It is the leading cause of blindness in working age adults in the United States and more than 20,000 people become blind as a result of diabetes each year.
In order to prevent this, all people with diabetes should periodically be screened with an eye exam or photography of the inner lining of the eye (retina).
It is often not possible to pinpoint precisely when type 2 diabetes actually develops, since it may be silent and unrecognized for months or even years.
Hence people with type 2 diabetes should be examined for retinopathy at the time of diagnosis, while those with type 1 diabetes should be examined between 3 and 5 years after the diagnosis has been made.
The frequency with which follow-up visits is recommended will depend upon the findings and the measures taken to address them, depending on the stages or grading of diabetic retinopathy.
For example, if no retinopathy is detected, follow-up examination in 2 years may be recommended, whereas in the case of serious findings requiring active treatment, follow-up in 3 months or fewer may be required.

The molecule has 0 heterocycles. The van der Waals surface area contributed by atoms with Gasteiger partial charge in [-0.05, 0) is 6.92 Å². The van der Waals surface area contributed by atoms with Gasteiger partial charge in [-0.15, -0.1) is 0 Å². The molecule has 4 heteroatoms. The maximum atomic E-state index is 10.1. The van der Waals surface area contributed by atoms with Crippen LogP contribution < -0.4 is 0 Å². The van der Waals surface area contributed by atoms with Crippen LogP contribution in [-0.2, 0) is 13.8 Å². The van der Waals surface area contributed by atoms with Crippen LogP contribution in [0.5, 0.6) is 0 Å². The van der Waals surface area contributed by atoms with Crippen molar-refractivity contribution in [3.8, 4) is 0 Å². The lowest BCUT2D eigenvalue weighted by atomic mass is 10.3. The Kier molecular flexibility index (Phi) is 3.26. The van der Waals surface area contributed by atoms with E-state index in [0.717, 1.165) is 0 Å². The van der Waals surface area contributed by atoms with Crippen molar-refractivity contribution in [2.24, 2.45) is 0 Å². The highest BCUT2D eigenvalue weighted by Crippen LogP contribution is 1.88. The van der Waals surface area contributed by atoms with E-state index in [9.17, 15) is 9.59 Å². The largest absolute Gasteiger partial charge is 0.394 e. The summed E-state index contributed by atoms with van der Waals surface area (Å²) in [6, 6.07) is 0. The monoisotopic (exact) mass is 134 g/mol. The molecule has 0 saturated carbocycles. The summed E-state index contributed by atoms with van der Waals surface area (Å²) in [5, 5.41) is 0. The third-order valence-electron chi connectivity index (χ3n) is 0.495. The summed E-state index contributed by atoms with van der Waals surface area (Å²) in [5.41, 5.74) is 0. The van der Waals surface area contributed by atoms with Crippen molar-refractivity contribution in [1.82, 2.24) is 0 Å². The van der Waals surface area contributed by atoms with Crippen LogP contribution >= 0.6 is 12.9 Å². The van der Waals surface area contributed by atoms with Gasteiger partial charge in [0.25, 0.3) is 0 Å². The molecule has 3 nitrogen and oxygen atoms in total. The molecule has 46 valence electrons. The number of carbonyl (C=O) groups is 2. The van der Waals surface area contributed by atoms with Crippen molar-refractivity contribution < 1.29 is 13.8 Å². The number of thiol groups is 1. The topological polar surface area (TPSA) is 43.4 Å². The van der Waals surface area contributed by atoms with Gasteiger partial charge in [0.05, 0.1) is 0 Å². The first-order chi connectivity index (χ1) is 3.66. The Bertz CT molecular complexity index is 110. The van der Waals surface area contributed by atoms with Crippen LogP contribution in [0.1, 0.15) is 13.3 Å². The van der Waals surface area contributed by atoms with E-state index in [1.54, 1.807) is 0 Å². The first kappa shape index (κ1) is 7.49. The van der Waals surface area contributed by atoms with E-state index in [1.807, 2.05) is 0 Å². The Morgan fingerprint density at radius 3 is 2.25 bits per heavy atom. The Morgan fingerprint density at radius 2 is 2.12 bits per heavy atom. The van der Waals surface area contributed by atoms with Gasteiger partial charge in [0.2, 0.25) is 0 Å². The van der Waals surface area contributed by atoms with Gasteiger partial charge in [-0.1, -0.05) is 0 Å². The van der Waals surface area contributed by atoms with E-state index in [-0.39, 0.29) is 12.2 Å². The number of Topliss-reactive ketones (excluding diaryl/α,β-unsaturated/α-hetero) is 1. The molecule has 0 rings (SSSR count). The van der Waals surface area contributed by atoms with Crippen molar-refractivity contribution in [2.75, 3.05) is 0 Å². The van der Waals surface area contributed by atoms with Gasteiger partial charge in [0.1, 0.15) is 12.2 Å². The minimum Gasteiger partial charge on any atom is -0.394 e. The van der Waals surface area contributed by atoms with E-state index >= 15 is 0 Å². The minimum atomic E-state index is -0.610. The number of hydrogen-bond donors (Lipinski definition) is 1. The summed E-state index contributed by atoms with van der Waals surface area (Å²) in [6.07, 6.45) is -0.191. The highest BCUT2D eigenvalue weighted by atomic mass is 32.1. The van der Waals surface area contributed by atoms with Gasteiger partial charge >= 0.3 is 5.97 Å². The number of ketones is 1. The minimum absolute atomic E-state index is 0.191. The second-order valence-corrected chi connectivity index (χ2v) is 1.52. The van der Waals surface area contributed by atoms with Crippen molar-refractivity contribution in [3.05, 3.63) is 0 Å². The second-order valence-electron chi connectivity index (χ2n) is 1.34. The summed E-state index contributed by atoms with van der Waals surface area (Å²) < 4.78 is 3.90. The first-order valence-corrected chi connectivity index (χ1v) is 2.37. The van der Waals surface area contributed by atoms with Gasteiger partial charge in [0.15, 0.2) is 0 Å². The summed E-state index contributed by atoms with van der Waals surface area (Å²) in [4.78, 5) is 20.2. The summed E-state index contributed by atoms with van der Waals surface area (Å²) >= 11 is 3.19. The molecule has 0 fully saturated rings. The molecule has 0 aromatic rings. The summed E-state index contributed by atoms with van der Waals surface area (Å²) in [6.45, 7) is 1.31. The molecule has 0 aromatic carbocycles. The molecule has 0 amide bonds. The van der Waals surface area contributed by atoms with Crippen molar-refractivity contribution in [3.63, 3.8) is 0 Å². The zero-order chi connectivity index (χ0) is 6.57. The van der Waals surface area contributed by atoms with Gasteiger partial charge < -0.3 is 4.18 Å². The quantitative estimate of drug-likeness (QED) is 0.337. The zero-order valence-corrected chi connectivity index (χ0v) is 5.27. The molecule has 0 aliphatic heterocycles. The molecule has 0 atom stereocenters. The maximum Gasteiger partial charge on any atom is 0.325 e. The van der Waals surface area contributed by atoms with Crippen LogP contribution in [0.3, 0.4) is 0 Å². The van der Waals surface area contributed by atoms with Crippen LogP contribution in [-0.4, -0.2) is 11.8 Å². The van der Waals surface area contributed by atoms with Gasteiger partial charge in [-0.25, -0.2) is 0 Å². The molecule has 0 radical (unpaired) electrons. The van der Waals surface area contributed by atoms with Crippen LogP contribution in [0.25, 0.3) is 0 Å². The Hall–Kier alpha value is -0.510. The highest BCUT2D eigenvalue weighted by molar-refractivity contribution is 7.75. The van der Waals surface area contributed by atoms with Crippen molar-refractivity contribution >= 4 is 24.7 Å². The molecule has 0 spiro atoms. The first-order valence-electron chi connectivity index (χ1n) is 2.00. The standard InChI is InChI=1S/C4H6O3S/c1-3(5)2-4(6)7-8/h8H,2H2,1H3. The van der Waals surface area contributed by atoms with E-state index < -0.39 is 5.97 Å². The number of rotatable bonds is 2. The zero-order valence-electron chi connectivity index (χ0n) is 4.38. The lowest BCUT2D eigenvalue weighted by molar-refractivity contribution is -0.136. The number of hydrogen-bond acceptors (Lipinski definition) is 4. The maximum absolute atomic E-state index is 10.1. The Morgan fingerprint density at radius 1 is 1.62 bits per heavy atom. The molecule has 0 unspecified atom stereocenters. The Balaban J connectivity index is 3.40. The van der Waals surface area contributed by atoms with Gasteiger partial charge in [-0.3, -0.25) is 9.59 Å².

Although it has clearly been shown that the rate of progression or grading of diabetic retinopathy is related to the control of the blood sugar, there are several other factors involved.
There is a hereditary tendency, so that if a close relative with diabetes developed retinopathy, you are more likely to do so. You should inform your eye doctor, who will be especially vigilant.
Control of blood pressure has been shown to delay worsening of retinopathy and control of cholesterol abnormalities also plays a role in preventing progression.
Quitting smoking can slow the progression of diabetic retinopathy. Therefore, all of these factors must be carefully addressed to prevent retinopathy successfully.
Other disorders, including glaucoma (increased pressure inside the eye) and cataracts (opacity of the lens of the eye), are more common in diabetes.
Therefore, a comprehensive specialist eye exam is periodically needed and retinal photographs alone are not adequate.